In an effort to create a more integrated and efficient European payments ecosystem and make payments safer and more secure, the European Commission issued new security directives for electronic payments. The European Union’s revised Payment Services Directive (PSD) or PSD2 – not to be confused with PCI DSS compliance – contained Regulatory Technical Standards that went into effect September 14, 2019. Companies doing business in the European Union must ensure their PSD2 compliance. The companies most impacted by PSD2 are those that offer payment processing services involving credit cards or bank transfers for payment of goods and services sold to customers in the EU. If your OroCommerce webstore processes payments online, here’s what you need to know about PSD and what you must do to make your PSD compliance easier.
The original Payments Services Directive started out as a way to harmonize payment products, infrastructures, and technical standards for electronic payments all through the EU. PSD in a nutshell provided a legal framework within which payment processors operated. With PSD1, the focus was on the payment processors.
PSD2 came about as an effort to create a more consumer-friendly environment. One section of the rules deals with who can provide payment processing services. The other section protects consumers by making charges, exchange rates, and maximum execution times more transparent.
Most importantly, it allows merchant businesses to retrieve customer information (with authorization) directly from banks. For example, with your permission, Amazon can access your account directly to withdraw funds for payment of an order. They do not need to use the services of a Visa payment processor. Here’s what a new transaction look like under PSD2.
Amazon can act as a Payment Initiation Service Provider (PISP) and initiate the transfer without the need for a third party.
That’s very different from the old process where Amazon would use a payment processor to contact the bank that issued your Visa card, and money would flow from the issuing bank to the payment processor and finally to Amazon. Now, sellers can have direct access – with the buyer’s permission. But with such great power comes great responsibilities.
PSD2 Compliance for Dummies
So, for the online seller, what does this mean and who is affected?
Well for starters, it depends in which country you are located. If you are in Slovakia or Estonia, you can stop reading now. This doesn’t apply to you and you don’t need to bother with PSD2 compliance. If you are in the UK, read on but be thankful that some of the pressure has been lifted as you won’t need to comply right away.
However, if you are in the EU, Iceland, Liechtenstein or Norway and are not in one of the countries that opted out or delayed implementation and you sell any good or service in the EU or the European Economic Area and your website accepts some form of electronic payment (not a cash transaction) you are affected. So, that’s mostly everyone.
As a web merchant that accepts non-cash payments, you’ll need to decide if you want to take advantage of the new rules and act as a PISP. If so, you will need to use APIs to connect to customer accounts under PSD2’s Access-to-Accounts (XS2A) rules. Sellers that opt for this route will receive instant payment confirmation and significantly reduce costs associated with credit card processing. Of course, if sellers opt to become a PISP they must comply with all applicable RTSs. This could get complicated because with this great freedom comes great responsibility. New PISPs will need to obtain a license, will be subject to heavy regulations, and must invest significantly into technology that can safely and process XS2A services with banks. Most B2B small to mid-size sellers will not be taking this route.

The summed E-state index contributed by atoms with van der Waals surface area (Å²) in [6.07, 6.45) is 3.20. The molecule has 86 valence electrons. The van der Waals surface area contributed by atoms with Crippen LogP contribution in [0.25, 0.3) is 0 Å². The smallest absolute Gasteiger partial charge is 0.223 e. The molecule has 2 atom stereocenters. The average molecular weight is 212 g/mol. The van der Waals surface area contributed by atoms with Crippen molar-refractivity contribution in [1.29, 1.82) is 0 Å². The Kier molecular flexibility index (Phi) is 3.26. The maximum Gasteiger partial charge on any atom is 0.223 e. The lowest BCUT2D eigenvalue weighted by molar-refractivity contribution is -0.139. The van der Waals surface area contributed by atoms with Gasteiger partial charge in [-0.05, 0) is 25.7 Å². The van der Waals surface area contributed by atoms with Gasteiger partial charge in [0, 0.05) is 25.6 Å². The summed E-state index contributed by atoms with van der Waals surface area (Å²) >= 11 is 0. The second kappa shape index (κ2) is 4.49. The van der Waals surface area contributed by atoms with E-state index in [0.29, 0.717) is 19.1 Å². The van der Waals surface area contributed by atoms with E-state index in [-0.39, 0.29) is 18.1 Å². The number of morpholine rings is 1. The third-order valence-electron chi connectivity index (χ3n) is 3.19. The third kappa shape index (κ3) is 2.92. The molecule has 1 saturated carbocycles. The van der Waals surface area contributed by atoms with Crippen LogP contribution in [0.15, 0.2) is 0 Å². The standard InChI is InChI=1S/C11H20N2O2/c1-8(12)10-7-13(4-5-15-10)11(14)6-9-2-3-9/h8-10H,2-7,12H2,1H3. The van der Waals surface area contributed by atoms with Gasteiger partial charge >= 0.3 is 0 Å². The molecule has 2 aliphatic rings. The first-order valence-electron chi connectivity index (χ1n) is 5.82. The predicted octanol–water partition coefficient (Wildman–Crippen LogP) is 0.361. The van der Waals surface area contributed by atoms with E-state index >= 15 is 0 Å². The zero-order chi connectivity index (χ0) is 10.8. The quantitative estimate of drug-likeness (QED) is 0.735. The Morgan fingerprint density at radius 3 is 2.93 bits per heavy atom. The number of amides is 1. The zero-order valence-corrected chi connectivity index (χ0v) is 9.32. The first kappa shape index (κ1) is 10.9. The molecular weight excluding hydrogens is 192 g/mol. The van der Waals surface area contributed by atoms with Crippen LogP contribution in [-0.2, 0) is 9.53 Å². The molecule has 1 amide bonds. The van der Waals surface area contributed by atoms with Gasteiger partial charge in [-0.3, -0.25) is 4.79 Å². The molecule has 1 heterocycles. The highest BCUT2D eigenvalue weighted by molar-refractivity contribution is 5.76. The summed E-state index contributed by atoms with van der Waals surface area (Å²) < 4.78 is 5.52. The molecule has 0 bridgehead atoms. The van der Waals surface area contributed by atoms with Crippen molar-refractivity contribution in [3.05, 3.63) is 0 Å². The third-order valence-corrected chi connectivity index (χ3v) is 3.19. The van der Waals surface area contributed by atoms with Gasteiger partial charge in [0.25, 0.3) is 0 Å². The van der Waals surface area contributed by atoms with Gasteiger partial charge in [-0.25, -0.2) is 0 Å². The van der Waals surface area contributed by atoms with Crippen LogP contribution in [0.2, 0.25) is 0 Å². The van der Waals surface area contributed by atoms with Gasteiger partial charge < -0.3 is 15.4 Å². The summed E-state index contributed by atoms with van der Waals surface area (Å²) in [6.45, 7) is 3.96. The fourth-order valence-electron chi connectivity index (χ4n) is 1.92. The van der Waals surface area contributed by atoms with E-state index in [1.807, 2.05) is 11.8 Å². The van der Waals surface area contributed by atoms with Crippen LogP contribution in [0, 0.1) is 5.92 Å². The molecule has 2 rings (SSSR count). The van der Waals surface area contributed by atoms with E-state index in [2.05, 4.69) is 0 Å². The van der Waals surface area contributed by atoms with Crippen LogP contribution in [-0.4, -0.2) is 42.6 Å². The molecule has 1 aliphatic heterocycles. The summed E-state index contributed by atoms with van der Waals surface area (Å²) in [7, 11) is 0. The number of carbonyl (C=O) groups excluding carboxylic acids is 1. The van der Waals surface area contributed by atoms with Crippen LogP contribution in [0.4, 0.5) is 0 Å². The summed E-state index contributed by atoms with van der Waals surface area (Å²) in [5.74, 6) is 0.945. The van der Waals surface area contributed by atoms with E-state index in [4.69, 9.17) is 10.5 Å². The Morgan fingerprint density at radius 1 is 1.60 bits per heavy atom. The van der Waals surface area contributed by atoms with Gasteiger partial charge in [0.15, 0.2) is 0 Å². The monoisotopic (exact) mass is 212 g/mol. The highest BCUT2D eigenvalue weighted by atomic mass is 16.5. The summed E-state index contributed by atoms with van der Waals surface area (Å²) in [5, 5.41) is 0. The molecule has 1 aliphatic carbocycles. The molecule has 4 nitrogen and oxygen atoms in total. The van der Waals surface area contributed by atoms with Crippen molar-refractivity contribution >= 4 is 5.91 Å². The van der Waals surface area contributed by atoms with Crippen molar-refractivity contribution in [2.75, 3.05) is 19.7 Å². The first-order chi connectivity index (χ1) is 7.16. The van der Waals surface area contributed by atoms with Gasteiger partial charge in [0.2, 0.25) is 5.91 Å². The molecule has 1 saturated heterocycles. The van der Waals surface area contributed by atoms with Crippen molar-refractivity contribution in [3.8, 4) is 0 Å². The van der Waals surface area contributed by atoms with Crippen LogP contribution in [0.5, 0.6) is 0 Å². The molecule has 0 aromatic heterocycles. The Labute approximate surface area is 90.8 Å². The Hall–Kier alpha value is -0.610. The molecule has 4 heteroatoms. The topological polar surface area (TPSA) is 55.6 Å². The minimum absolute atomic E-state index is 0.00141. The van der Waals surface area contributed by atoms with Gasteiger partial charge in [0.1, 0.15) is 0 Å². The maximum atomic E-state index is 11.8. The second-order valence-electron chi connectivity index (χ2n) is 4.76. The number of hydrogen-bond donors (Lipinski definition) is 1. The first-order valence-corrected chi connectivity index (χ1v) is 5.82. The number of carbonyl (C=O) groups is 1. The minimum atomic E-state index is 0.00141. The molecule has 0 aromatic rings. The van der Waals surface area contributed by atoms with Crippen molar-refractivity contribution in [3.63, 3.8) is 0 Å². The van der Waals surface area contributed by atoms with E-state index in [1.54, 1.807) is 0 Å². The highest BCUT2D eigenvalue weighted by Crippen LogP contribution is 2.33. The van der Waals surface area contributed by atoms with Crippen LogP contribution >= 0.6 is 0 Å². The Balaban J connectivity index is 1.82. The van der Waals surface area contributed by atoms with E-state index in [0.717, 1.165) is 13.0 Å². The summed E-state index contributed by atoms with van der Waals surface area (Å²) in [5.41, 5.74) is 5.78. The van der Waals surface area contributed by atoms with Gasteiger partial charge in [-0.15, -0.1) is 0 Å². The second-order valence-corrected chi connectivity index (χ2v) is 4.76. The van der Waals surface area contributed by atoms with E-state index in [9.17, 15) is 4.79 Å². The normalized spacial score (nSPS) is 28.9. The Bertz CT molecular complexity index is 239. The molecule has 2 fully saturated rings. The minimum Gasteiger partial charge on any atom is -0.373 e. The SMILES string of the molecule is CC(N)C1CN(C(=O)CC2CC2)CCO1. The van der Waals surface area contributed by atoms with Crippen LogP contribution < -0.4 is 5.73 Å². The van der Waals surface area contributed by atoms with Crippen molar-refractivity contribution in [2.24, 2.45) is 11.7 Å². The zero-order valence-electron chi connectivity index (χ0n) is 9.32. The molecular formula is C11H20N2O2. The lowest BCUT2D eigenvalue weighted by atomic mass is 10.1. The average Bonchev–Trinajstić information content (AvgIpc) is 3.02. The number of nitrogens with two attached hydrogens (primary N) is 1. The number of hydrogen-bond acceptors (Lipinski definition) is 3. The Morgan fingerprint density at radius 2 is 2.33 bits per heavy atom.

By the way, even if PSD2 feels like a hassle for you as a seller, as a consumer, your transactions will be more transparent, and you’ll obtain greater protections against fraud. Fees for currency exchange will no longer be a surprise. So, there are some silver linings to this regulatory cloud.
PSD2 Compliance Checklist for OroCommerce Clients
To help you comply with the PSD2 regulation in 2019, we’ve put together this checklist to help OroCommerce clients understand what they must do. The actions you must take to ensure your OroCommerce implementation is PSD2 compliant depends on the eCommerce payment gateway you use. Under PSD2 guidelines, 3rd party providers bear most of the burden in compliance. As a seller, you must ensure that you are doing business with a third-party provider that is in compliance.
The most popular payment gateways are listed below. If your payment gateway is not listed, contact your third-party payment processor directly. If you opt to become a PISP, it’s important to reach out to OroCommerce Support right away for assistance with development of a custom solution.
To sum things up, PSD2 compliance further simplifies and standardizes digital monetary transactions. The regulations most impact banks and third-party payment processors. Most merchants in European countries need to make sure that their third-party payment processor is complying with the new PSD2 regulations. If in doubt, ask your payment processor for verification that they are PSD2 compliant. If you are considering becoming a PISP, it’s important to contact Oro Support right away regarding the necessary APIs.